ALLIED STRUCTURAL STEEL COMPANY

OSHRC Docket No. 2864

Occupational Safety and Health Review Commission

July 29, 1975

[*1]

Before MORAN, Chairman; and CLEARY, Commissioner

OPINION:

BY THE COMMISSION: A decision of Review Commission Judge Paul E. Dixon, dated February 27, 1974, has been before this Commission for review pursuant to 29 U.S.C. 661(i) for more than a year. Rather than further delaying the disposition of this case until a third member is appointed to the Commission, the Commission as presently constituted agrees to decide the case at this time.

The Commission is equally divided on whether the Judge correctly vacated the citation for noncompliance with 29 C.F.R. 1926.550(a)(9).

Chairman Moran would affirm the vacation of the citation for the reasons set forth in the Judge's opinion.

Commissioner Cleary would reverse the Judge and affirm the citation because he finds that the standard requires the respondent to provide a physical barrier to prevent access to "the swing radius of the rear of the rotating superstructure of the crane." He agrees with the Secretary of Labor that a "flagman" should not be considered a barricade within the plain meaning of the cited standard. Moreover, even if the standard permitted a mortal barrier, the employee appointed to do the job was merely leaning [*2] against the truck part of the crane, and could not see the right rear corner of the rotating superstructure. Commissioner Cleary also concludes that the Judge erred in applying Industrial Steel Erectors, Inc., No. 703 (January 10, 1974) because it was not proved that an employees would provide greater protection than a physical barrier.

Accordingly, the decision of the Judge is affirmed by an equally divided Commission. This decision has no precedential weight. Secretary v. Garcia Concrete, Inc., 18 OSAHRC 184 (1975).

[The Judge's decision referred to herein follows]

DIXON, OSAHRC: This is an action under Section 10(c) of the Occupational Safety and Health Act of 1970 (29 USC 651 et seq. ), hereinafter referred to as the Act, contesting a Citation issued by the Complainant against Respondent under the authority vested in Complainant by Section 9(a) of the Act.

The Citation and proposed combined penalties of $140.00 were issued April 13, 1973, by Complainant, as a result of an inspection conducted on March 27, 1973, of a worksite under Respondent's ownership, operation or control at a jobsite at 9216 Grand Avenue South, Minneapolis, Minnesota, where Respondent [*3] was primarily engaged in steel erection.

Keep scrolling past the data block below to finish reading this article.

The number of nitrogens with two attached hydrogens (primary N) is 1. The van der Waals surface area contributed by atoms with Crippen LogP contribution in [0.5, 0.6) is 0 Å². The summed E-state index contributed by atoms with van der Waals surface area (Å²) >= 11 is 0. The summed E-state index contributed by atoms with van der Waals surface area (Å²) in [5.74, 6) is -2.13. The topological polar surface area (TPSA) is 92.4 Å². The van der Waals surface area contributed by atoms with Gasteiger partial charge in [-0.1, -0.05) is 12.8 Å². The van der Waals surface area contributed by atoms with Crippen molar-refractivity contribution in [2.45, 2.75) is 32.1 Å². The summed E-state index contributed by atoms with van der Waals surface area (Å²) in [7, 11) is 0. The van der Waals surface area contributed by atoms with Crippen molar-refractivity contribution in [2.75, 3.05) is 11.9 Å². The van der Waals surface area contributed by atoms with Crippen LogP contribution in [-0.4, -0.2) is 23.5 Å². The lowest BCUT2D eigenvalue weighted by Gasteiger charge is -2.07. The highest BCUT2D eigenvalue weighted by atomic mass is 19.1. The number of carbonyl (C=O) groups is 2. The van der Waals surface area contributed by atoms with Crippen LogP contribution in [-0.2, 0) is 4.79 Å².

CITATION

Date on which

Standard or

alleged viola-

Item

regulation al-

Description of alleged

tion must

number

legedly violated

violation

be corrected

1

29 CFR

(Unit #1 at approximately 1,025

1926.500(d)(2),

elevation.) A 2" X 10" single

page 27543,

board was used as a runway to con-

Column 3.

nect the existing unit #1 with the

new structural steel. The runway

was 11'6" above the nearest

Immedi-

solid level and there was no

ately Upon

guardrail on the runway.

Receipt Of

This Cita-

tion.

2

29 CFR

(Job Site.) There was no barricade

1926.550(a)(9),

to protect the accessible areas

page 27545,

within the swing radius of the rear

Immedi-

Column 2.

of the rotating superstructure of

ately Upon

a LIMA truck crane to prevent

Receipt Of

employees being struck

This Cita-

crushed by the crane.

tion.

The alleged violations in this citation were cited from the Federal Register, dated December 16, 1972, Volume 37, Number 243, Regulations for Construction.

Citation No.

Item No.

Proposed Penalty

1

1

$70.00

1

2

 70.00

Respondent by letter of April 24, [*4] 1973, contested Citation No. 1, Item No. 2, 29 CFR 1926.550(a)(9), and the proposed penalty of $70.00.

Complainant filed its Complaint May 8, 1973, proceeding to allege violation of Citation No. 1, Item No. 2, 29 CFR 1926.550(a)(9).

Respondent by its Answer of June 27, 1973, responded to the Complaint and denied the alleged violation of Citation No. 1, Item No. 2, and the case was at issue.

Hearing was originally scheduled on August 16, 1973, and continued to September 14, 1973, on the basis that a Stipulation of Fact was being prepared by the parties to obviate the necessity of a hearing.

Thereafter, under the date of September 14, 1973, a joint Stipulation of Fact was entered by and between the Complainant and the Respondent, and this Decision is made upon the record presented by the parties.

STIPULATION OF FACT

It was stipulated by and between the parties that the following facts gave rise to the Citation and Notification of Proposed Penalties in the above-entitled case:

1. Respondent was using a truck-mounted LIMA crane in its work at its Lake Manawa Power Station, Council Bluffs, Iowa, worksite.

2. The LIMA crane is the same one depicted in the photographs taken by [*5] Mr. Uldis Sid Levalds, Compliance Safety and Health Officer, U.S. Department of Labor, while he was inspecting the Lake Manawa worksite on March 27, 1973. These photographs, marked Exhibit Nos. 1 and 2, are incorporated into the Stipulation.

3. Exhibit No. 1 depicts the LIMA crane in the configuration observed by Mr. Levalds. No physical barricade was erected to the rear of the rotating superstructure of the crane, as shown in the photograph. The outriggers were fully extended, as shown in both Exhibit Nos. 1 and 2. The oiler had been instructed to act as flagman for the area around the crane.